Ms. Ahlstrom noted it is difficult for patients to find trials for which they are eligible in ClinicalTrials.gov, the federal database of current trials. Improvements in the technology to allow a search for trials for which a specific patient is eligible would be a major step forward, the panel agreed.
Clay Alspach, JD, a principal at Leavitt Partners, who helped design the original act, added that a major priority should be to ensure patients are represented in policymaking. Additional guidance from the FDA and a discussion of trial design and support would also be of use, he said, as well as more information to guide the “risk-benefit calculus” in deciding on a treatment. “We have the technology to gather information to help in that decision,” he said.
Telehealth Here to Stay?
Asked by moderator Cliff Goodman about the impact of the COVID-19 pandemic, the panel discussion turned to the dramatic increase in the use of telehealth in place of in-person office visits. Dr. Odisho noted the number of telehealth visits at UCSF has grown to thousands per week.
Telehealth is probably here to stay, panelists agreed, although it may need to evolve in some ways. One issue is reimbursement for telehealth visits, which can be difficult for oncologists, said Ms. Stiles. Another may be the quality of care: “The field is immature, and there are significant opportunities to improve the quality of remote patient care,” Dr. Odisho said, “such as video visits, automated workflows, and asynchronous virtual care.”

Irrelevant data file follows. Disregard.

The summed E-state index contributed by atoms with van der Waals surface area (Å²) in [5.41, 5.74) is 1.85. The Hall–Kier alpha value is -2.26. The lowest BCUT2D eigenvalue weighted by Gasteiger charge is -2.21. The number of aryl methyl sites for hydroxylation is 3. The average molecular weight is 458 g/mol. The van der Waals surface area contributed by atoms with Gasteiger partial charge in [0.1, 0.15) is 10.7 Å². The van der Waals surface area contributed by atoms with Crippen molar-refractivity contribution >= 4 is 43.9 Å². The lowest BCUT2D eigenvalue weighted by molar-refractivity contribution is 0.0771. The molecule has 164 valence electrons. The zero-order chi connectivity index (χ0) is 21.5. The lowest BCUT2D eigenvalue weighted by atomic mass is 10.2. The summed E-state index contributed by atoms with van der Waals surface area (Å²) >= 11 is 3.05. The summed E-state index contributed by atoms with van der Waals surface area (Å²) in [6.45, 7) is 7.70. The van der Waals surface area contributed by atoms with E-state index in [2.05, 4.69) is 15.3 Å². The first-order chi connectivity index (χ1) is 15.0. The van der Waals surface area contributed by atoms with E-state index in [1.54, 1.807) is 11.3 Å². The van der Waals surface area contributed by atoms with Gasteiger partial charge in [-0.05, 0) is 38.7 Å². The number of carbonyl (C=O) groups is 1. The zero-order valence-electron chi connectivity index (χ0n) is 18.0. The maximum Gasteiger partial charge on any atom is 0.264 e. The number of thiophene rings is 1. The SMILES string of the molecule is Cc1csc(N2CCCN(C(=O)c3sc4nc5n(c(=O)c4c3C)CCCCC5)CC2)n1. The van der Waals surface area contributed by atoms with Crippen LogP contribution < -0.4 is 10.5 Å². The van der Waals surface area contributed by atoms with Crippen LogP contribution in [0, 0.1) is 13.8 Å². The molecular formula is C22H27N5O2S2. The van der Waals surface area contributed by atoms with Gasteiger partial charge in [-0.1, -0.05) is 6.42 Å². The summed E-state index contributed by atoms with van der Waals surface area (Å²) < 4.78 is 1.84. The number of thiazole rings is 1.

A Look Ahead at Cures 2.0
Many of the issues discussed in the webinar had been on the minds of Representatives DeGette and Upton when they began work on the next iteration of the 21st Century Cures Act, now dubbed Cures 2.0. Although the initial legislation focused on the discovery of new cures, Cures 2.0 will concentrate on ways to safely and efficiently modernize the delivery of care.
Speaking at the Summit, Representatives DeGette and Upton discussed their concept paper for Cures 2.0 and the key areas it addresses (https://degette.house.gov/sites/degette.house.gov/files/Cures%202.0%20Concept%20Paper_0.pdf). They include:
The sponsors said they were taking comments and had received more than 500 at the time of the webinar in June. The next step is a discussion draft, to be released later this summer.
1. Accelerating advances in cancer care research: A look back at the 21st Century Cures Act in 2020. National Comprehensive Cancer Network Oncology Policy Summit. Presented June 10, 2020.
Jeff Allen, PhD
Ronald S. Walters, MD, MBA, MHA, MS
As the 21st Century Cures Act approaches its 4th anniversary, the National Comprehensive Cancer Network® (NCCN®) convened a working group made up of multidisciplinary experts from across the country to analyze current issues related to ...